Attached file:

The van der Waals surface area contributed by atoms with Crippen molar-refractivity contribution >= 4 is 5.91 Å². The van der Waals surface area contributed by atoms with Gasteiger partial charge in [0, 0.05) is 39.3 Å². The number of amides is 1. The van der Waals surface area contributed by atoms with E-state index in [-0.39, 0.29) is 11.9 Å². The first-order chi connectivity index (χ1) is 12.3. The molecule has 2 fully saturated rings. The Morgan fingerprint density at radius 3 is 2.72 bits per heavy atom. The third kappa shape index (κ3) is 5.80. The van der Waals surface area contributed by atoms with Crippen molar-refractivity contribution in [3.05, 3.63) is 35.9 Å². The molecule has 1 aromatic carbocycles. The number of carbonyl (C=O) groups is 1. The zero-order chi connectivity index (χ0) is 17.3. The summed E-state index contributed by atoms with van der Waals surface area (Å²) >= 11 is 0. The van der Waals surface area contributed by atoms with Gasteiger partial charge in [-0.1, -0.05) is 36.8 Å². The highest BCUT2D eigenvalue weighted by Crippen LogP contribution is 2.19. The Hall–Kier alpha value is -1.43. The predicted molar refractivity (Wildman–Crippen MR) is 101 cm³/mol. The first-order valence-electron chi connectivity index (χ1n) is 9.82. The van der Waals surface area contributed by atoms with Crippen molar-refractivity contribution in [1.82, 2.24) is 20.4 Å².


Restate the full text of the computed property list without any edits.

The van der Waals surface area contributed by atoms with Crippen molar-refractivity contribution >= 4 is 5.91 Å². The van der Waals surface area contributed by atoms with Gasteiger partial charge in [0, 0.05) is 39.3 Å². The number of amides is 1. The van der Waals surface area contributed by atoms with E-state index in [-0.39, 0.29) is 11.9 Å². The first-order chi connectivity index (χ1) is 12.3. The molecule has 2 fully saturated rings. The Morgan fingerprint density at radius 3 is 2.72 bits per heavy atom. The third kappa shape index (κ3) is 5.80. The van der Waals surface area contributed by atoms with Crippen molar-refractivity contribution in [3.05, 3.63) is 35.9 Å². The molecule has 1 aromatic carbocycles. The number of carbonyl (C=O) groups is 1. The zero-order chi connectivity index (χ0) is 17.3. The summed E-state index contributed by atoms with van der Waals surface area (Å²) >= 11 is 0. The van der Waals surface area contributed by atoms with Gasteiger partial charge in [-0.1, -0.05) is 36.8 Å². The highest BCUT2D eigenvalue weighted by Crippen LogP contribution is 2.19. The Hall–Kier alpha value is -1.43. The predicted molar refractivity (Wildman–Crippen MR) is 101 cm³/mol. The first-order valence-electron chi connectivity index (χ1n) is 9.82. The van der Waals surface area contributed by atoms with Crippen molar-refractivity contribution in [1.82, 2.24) is 20.4 Å².